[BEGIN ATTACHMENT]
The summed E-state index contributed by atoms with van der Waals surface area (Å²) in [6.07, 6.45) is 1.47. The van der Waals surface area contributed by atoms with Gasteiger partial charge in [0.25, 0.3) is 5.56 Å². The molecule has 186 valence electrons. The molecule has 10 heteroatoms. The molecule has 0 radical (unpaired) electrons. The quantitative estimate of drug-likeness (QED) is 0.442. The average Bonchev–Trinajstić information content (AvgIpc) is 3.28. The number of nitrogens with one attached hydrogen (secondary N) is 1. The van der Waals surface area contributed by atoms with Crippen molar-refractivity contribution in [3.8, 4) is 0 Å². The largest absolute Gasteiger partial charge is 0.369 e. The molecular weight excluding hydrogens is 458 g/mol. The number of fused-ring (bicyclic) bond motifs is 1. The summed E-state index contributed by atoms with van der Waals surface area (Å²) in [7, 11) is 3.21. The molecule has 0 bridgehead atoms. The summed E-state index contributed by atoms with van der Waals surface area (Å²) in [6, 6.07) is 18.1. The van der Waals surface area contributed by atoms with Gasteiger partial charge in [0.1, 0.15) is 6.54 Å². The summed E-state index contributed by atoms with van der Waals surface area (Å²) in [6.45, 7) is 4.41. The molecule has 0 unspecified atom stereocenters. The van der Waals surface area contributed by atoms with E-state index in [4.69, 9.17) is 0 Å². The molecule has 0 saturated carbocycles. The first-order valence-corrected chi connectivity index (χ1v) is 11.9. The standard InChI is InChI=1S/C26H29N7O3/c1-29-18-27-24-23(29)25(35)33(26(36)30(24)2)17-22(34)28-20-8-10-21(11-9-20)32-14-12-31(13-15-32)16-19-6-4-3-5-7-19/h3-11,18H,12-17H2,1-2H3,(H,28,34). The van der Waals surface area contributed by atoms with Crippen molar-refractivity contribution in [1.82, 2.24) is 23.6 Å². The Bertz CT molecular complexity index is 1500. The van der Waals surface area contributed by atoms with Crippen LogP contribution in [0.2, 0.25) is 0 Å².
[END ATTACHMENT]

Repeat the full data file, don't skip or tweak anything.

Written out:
The summed E-state index contributed by atoms with van der Waals surface area (Å²) in [6.07, 6.45) is 1.47. The van der Waals surface area contributed by atoms with Gasteiger partial charge in [0.25, 0.3) is 5.56 Å². The molecule has 186 valence electrons. The molecule has 10 heteroatoms. The molecule has 0 radical (unpaired) electrons. The quantitative estimate of drug-likeness (QED) is 0.442. The average Bonchev–Trinajstić information content (AvgIpc) is 3.28. The number of nitrogens with one attached hydrogen (secondary N) is 1. The van der Waals surface area contributed by atoms with Crippen molar-refractivity contribution in [3.8, 4) is 0 Å². The largest absolute Gasteiger partial charge is 0.369 e. The molecular weight excluding hydrogens is 458 g/mol. The number of fused-ring (bicyclic) bond motifs is 1. The summed E-state index contributed by atoms with van der Waals surface area (Å²) in [7, 11) is 3.21. The molecule has 0 bridgehead atoms. The summed E-state index contributed by atoms with van der Waals surface area (Å²) in [6, 6.07) is 18.1. The van der Waals surface area contributed by atoms with Gasteiger partial charge in [0.1, 0.15) is 6.54 Å². The summed E-state index contributed by atoms with van der Waals surface area (Å²) in [6.45, 7) is 4.41. The molecule has 0 unspecified atom stereocenters. The van der Waals surface area contributed by atoms with E-state index in [4.69, 9.17) is 0 Å². The molecule has 0 saturated carbocycles. The first-order valence-corrected chi connectivity index (χ1v) is 11.9. The standard InChI is InChI=1S/C26H29N7O3/c1-29-18-27-24-23(29)25(35)33(26(36)30(24)2)17-22(34)28-20-8-10-21(11-9-20)32-14-12-31(13-15-32)16-19-6-4-3-5-7-19/h3-11,18H,12-17H2,1-2H3,(H,28,34). The van der Waals surface area contributed by atoms with Crippen molar-refractivity contribution in [1.82, 2.24) is 23.6 Å². The Bertz CT molecular complexity index is 1500. The van der Waals surface area contributed by atoms with Crippen LogP contribution in [0.2, 0.25) is 0 Å².